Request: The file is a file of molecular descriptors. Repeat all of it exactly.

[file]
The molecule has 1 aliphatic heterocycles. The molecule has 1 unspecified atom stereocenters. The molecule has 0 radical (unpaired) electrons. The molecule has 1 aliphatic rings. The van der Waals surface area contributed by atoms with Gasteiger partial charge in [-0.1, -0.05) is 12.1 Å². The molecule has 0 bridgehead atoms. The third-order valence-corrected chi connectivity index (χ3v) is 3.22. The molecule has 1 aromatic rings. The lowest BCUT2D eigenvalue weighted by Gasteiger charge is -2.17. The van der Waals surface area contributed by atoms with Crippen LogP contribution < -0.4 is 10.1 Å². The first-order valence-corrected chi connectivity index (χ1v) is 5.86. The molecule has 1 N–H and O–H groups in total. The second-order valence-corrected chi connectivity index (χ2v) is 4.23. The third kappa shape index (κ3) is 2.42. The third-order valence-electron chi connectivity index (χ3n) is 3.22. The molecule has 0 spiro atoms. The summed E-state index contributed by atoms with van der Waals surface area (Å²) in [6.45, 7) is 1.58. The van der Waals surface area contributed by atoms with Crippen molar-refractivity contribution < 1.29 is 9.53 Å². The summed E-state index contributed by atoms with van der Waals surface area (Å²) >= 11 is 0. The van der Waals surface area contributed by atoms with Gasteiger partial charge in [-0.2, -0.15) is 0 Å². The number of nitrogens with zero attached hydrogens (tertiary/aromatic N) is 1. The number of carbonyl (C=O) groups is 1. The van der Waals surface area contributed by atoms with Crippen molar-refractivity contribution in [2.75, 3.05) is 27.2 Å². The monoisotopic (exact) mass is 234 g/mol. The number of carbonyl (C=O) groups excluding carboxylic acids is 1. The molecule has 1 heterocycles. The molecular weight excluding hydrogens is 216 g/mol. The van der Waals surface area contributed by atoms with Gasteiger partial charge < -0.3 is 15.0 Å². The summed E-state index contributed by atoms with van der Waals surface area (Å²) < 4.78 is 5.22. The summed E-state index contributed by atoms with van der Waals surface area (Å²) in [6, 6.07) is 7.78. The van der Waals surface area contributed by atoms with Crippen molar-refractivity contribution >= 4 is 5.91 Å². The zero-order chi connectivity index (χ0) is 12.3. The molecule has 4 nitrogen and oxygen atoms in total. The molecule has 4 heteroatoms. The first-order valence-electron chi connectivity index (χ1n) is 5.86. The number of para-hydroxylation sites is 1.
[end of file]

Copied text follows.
The molecule has 1 aliphatic heterocycles. The molecule has 1 unspecified atom stereocenters. The molecule has 0 radical (unpaired) electrons. The molecule has 1 aliphatic rings. The van der Waals surface area contributed by atoms with Gasteiger partial charge in [-0.1, -0.05) is 12.1 Å². The molecule has 0 bridgehead atoms. The third-order valence-corrected chi connectivity index (χ3v) is 3.22. The molecule has 1 aromatic rings. The lowest BCUT2D eigenvalue weighted by Gasteiger charge is -2.17. The van der Waals surface area contributed by atoms with Crippen LogP contribution < -0.4 is 10.1 Å². The first-order valence-corrected chi connectivity index (χ1v) is 5.86. The molecule has 1 N–H and O–H groups in total. The second-order valence-corrected chi connectivity index (χ2v) is 4.23. The third kappa shape index (κ3) is 2.42. The third-order valence-electron chi connectivity index (χ3n) is 3.22. The molecule has 0 spiro atoms. The summed E-state index contributed by atoms with van der Waals surface area (Å²) in [6.45, 7) is 1.58. The van der Waals surface area contributed by atoms with Crippen molar-refractivity contribution < 1.29 is 9.53 Å². The summed E-state index contributed by atoms with van der Waals surface area (Å²) >= 11 is 0. The van der Waals surface area contributed by atoms with Gasteiger partial charge in [-0.2, -0.15) is 0 Å². The number of nitrogens with zero attached hydrogens (tertiary/aromatic N) is 1. The number of carbonyl (C=O) groups is 1. The van der Waals surface area contributed by atoms with Crippen molar-refractivity contribution in [2.75, 3.05) is 27.2 Å². The monoisotopic (exact) mass is 234 g/mol. The number of carbonyl (C=O) groups excluding carboxylic acids is 1. The molecule has 1 heterocycles. The molecular weight excluding hydrogens is 216 g/mol. The van der Waals surface area contributed by atoms with Gasteiger partial charge < -0.3 is 15.0 Å². The summed E-state index contributed by atoms with van der Waals surface area (Å²) < 4.78 is 5.22. The summed E-state index contributed by atoms with van der Waals surface area (Å²) in [6, 6.07) is 7.78. The van der Waals surface area contributed by atoms with Crippen molar-refractivity contribution >= 4 is 5.91 Å². The zero-order chi connectivity index (χ0) is 12.3. The molecule has 4 nitrogen and oxygen atoms in total. The molecule has 4 heteroatoms. The first-order valence-electron chi connectivity index (χ1n) is 5.86. The number of para-hydroxylation sites is 1.